Marco Scutaro had a solid first season in Boston after signing a two-year, $12.5 million contract as a free agent last winter, basically duplicating his career numbers by hitting .275/.333/.388 despite playing through multiple injuries.
He was signed in large part because of Jed Lowrie’s uncertain injury status, but now that Lowrie is healthy again Ken Rosenthal of FOXSports.com reports that the Red Sox “are opening to trading Scutaro for the right part.”
Scutaro is owed $5 million in 2011, with a $6.5 million option or $1.5 million buyout for 2012, which suddenly looks like a very reasonable contract in what is a very weak market for free agent shortstops. However, while the Red Sox’s odds of cashing in Scutaro for good value are helped by the weak market, trading him without bringing in another shortstop option would be placing an awful lot of faith in Lowrie staying healthy.
Lowrie was fantastic after joining the team in mid-July, hitting .287/.381/.526 in 197 plate appearances, and at 26 years old has likely reasserted himself as Boston’s long-term shortstop, but he’s played a total of 87 games in the past two seasons and the Red Sox typically like to stockpile depth as much as any team. Plus, with Dustin Pedroia coming back from a broken foot having both Scutaro and Lowrie is hardly overkill.
The Cubs wrapped up a four-game series against the Reds at Wrigley Field on Thursday afternoon, suffering a 13-10 loss to split the set. They’ll match up again against the Reds next week for a three-game series in Cincinnati. That’s good news for Cubs third baseman Kris Bryant, because that means he’ll get to see Reds first baseman Joey Votto some more.
As CSN Chicago’s Patrick Mooney reports, Bryant has grown quite fond of Votto. Bryant has already won a World Series ring, a Rookie of the Year Award, and an MVP Award, but he still looks up to Votto. According to Bryant, Votto is “the best player ever.” He added, ““He’s my favorite player. I love watching him. I love talking to him, just picking his brain. He gets a lot of (heat) about his walks and working at-bats and some people want him to swing at more pitches. But, gosh, I mean, he does an unbelievable job. You know that he’s going to give you a great at-bat every time he goes up there. It’s definitely a guy that I look up to and I can learn from.”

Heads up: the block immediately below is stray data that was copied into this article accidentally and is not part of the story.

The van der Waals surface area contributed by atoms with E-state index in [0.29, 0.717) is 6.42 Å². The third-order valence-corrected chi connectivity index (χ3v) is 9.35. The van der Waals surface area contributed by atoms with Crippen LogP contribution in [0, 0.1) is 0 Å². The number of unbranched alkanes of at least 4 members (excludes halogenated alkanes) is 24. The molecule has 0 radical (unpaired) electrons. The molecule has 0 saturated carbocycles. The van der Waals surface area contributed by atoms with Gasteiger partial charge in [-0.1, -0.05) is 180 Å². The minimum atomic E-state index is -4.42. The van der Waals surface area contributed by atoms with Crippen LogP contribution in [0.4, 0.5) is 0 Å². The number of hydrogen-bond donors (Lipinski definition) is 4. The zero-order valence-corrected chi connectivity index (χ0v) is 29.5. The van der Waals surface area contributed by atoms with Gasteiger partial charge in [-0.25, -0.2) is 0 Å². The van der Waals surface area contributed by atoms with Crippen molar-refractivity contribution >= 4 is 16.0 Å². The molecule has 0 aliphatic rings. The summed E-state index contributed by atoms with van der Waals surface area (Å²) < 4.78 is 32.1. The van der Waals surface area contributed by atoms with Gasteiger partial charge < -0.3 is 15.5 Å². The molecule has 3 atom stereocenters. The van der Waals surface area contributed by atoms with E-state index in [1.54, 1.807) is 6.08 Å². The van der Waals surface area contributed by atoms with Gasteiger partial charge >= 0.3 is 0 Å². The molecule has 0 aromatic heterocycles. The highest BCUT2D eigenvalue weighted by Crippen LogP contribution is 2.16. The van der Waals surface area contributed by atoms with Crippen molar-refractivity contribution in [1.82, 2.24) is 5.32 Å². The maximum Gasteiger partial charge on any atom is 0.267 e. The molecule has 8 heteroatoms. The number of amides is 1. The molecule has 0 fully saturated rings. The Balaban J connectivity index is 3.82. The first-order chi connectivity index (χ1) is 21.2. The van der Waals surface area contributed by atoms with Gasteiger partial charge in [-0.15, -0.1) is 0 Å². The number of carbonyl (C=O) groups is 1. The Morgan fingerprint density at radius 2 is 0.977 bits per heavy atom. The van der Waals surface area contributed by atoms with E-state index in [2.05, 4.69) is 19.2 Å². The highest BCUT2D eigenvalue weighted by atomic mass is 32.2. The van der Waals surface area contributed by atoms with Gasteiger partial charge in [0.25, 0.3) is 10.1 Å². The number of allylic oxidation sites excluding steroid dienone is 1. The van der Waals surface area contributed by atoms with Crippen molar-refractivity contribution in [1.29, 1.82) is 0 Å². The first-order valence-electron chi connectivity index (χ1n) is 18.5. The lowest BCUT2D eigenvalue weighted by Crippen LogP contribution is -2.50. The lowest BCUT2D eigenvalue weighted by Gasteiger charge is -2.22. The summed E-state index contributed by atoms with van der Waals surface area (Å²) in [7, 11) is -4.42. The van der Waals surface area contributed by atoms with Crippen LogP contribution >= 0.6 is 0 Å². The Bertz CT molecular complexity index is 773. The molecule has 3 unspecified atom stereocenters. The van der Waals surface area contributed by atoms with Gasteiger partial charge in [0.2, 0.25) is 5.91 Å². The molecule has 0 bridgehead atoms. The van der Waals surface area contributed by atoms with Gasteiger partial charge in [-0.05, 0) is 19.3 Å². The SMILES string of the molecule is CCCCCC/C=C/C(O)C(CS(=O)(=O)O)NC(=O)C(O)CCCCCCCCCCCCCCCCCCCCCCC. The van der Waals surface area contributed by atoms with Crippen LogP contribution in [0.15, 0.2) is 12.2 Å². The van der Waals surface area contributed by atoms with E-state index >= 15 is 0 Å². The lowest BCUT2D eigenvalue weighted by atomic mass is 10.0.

Bryant said that Votto is “a future Hall of Famer, that’s for sure.”
Bryant also explained how his approach changed by watching Votto. He said that in his rookie season, he was “swinging at everything.” Votto, however, is “aggressive, but he’s not going to swing at a pitch until he wants it.”
Indeed, in Bryant’s rookie season, he struck out in nearly 31 percent of his 650 plate appearances. This season, he has struck out in only 19 percent of his PA. His walk rate has also increased by more than 2.5 percent since his rookie campaign. Compared to last year, Bryant is down in HR and RBI, but his average is the same, his on-base percentage is markedly better, and his slugging percentage is only down by a minute amount.
Diamondbacks second baseman Daniel Descalso hit his team’s third inside-the-park home run of the season during Thursday’s 4-0 win over the Astros. In the top of the fourth inning, with the score 1-0 and the bases empty, Descalso ripped a 1-0, 83 MPH change-up to right-center field. The ball caromed off the wall, heading towards left field, which sent center Jake Marisnick on the chase. Marisnick tried to pick up the ball with his glove, but dropped it, which sealed Descalso’s destiny for an inside-the-parker.
It had only been five days since the Diamondbacks’ last inside-the-park home run. David Peralta hit one against the Cubs on August 12. Ketel Marte legged out his club’s first ITPHR on July 26 against the Braves.
As ESPN Stats & Info notes, the Diamondbacks have three as a team, which is amazing because the other 29 teams have hit seven combined.